Nabbing a Cassette Tape

This information comes from local police reports. It does not mean anyone is guilty. This is not a court of law.

Jars of Weed: Cops arrested a man and charged him with intent to distribute marijuana. The suspect reportedly was visiting an inmate when the front gate got a call that the vehicle had a strong smell of that loud (for the unhip readers, “that loud” is strong smelling weed #lit). After a lawful search with a K-9 unit, they found jars of weed, digital scales and baggies. The only thing missing was a How to Sell Weed for Dummies book in the backseat. To get arrested while visiting a jail seems counterproductive, but at the same time could just be great efficiency.

A Bribe Called Quest: Nine people (including seven people in law enforcement) were indicted on fraud and drug charges. The charges are related to a drug operation that had criminals obtaining fraudulent immigration paperwork from law enforcement individuals to maintain their enterprise. Bribe money was used to keep the operation going. This all sounds like story lines from a lost season of The Wire.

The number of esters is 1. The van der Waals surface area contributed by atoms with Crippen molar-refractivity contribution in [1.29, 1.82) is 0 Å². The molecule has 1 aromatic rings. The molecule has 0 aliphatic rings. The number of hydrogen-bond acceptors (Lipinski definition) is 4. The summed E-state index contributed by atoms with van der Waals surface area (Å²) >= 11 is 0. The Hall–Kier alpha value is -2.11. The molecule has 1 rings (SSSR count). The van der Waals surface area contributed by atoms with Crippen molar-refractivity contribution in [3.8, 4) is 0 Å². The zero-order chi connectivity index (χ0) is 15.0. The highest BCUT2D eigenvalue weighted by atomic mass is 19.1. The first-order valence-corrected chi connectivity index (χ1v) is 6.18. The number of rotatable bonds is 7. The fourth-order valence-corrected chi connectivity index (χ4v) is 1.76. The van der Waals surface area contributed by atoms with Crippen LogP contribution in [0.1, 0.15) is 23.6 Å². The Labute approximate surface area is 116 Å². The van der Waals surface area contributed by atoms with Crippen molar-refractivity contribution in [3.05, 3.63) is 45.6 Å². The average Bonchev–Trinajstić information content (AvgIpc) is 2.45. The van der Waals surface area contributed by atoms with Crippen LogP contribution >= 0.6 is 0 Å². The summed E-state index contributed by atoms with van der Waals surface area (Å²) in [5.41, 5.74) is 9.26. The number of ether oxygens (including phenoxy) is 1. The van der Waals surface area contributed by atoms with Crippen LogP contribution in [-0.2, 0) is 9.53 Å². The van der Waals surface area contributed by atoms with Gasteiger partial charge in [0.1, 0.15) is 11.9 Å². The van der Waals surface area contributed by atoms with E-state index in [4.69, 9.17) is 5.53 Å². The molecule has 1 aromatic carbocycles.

Tape Deck: Cops got a call after someone broke into a car and stole several items including a bunch of cassette tapes and change from the center console. Not really sure if this is a thief breaking into a car, or a friend or family member doing a sort of intervention about still having cassette tapes in your car. Breaking into someone’s car and taking cassette tapes is like someone breaking into your home but only stealing items you had set aside to donate to Goodwill. Sure, it sucks to have someone break into your stuff, but technically the thief is saving you a trip in some way, so maybe that’s the universe balancing itself out (it never said anything like this in The Secret when I read it).

Tip of the Week: Weekend at Bernie’s is a bad movie. Pretending someone is alive after they’ve died didn’t work in that movie, and probably wouldn’t in real life, either. A 55-year-old woman was sentenced for insurance fraud after collecting checks in the name of her husband via insurance years after he passed away. The woman even reportedly had a random dude pretend to be the dead hubby in order to give verified information like a Social Security number and date of birth. Overall, she was able to swindle more than $18,000 in the scheme.

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